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Robert Sinclair: FCA disappoints on Senior Managers Regime clarity

That firms have to respond to the questions set without a complete picture was always going to present a significant risk

Robert-Sinclair-700.jpgParliament amended the Financial Services and Markets Act in May 2016 to extend the Senior Managers and Certification Regime to all authorised firms.

This emanated from the work previously done by the Parliamentary Commission on Banking Standards, which reported in June 2013, leading to a series of consultations by the PRA and FCA in 2014 and 2015 to capture banks and deposit-taking institutions. This resulted in an implementation date for Strengthening Accountability in Banking of 7 March 2016.

Having had the learning of all this initial work, one might have thought that extending this out to less systemically risky firms would be easy.  However, it has taken from May 2016 to July this year for the first set of plans to be published. Unfortunately, these lack clarity on three specific items.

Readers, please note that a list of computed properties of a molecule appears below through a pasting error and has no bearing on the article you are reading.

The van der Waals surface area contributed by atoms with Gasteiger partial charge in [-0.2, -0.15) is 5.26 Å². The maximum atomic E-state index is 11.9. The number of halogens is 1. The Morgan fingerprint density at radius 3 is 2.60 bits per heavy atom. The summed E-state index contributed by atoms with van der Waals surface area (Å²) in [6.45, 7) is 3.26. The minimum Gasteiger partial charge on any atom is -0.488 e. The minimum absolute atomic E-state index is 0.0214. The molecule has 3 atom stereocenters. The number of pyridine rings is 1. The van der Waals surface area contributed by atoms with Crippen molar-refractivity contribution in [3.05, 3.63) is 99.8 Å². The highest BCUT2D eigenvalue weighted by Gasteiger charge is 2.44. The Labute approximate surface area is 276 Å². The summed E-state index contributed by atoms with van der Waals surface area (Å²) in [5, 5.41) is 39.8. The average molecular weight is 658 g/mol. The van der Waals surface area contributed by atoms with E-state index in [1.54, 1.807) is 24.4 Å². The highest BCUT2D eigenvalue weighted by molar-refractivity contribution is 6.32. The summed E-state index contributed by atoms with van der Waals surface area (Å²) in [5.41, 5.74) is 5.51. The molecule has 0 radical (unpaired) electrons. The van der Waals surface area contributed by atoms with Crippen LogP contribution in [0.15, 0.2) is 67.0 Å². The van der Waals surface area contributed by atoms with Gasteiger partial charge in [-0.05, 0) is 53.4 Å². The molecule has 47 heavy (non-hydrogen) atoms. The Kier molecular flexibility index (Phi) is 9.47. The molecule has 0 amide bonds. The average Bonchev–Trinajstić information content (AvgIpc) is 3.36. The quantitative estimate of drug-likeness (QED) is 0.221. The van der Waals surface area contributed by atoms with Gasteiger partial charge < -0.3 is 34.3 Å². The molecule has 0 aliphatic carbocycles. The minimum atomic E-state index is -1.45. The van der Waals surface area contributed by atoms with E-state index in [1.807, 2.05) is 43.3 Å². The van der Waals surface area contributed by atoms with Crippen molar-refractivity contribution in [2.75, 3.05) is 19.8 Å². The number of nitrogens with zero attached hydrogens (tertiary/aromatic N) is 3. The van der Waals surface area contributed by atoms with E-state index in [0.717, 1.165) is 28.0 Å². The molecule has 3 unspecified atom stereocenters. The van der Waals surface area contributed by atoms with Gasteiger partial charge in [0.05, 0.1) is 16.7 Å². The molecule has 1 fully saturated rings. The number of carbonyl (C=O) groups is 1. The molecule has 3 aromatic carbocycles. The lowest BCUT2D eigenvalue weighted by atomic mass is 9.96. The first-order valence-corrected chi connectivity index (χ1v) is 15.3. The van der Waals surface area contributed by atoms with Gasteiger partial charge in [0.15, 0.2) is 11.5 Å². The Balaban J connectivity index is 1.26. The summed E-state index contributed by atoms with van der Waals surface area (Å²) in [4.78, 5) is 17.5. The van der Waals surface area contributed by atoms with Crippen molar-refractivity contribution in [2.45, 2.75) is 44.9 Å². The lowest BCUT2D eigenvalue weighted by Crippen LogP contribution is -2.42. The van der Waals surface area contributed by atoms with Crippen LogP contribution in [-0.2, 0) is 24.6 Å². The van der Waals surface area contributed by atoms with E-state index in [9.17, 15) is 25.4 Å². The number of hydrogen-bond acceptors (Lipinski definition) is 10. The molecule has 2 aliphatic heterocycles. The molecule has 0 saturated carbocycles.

Firstly, we do not have a date to work to for implementation, although a “loose” date of the end of 2018 is in the ether. That said, we are unlikely to have final rules until the end of Q1 next year.

Secondly, the legislation only captures employees of regulated firms. This means the current proposals are silent on the impact on networks and their structures, with further consultations to follow.

Thirdly, as the regime moves responsibility for approving advisers from the FCA to the firm principal, the future of the content of the FCA Register is unclear. There will be a subsequent consultation on this too.

That we have to respond to the questions set without a complete picture is always a risk for firms and their representatives. However, the potential loss of investment advisers from the register and the final departure of any hope mortgage advisers might be added cannot be a regulatory triumph. Surely a central trusted source where consumers can see who is permitted to advise should be a core part of any robust consumer protection regime.

Finally, this is a 75-page consultation with 312 pages of draft rules. There is much in the detail not covered in the questions or summary consultation. Firms will need to ensure they fully understand the deeper detail in the final rules when they arrive.

Robert Sinclair is chief executive of Ami

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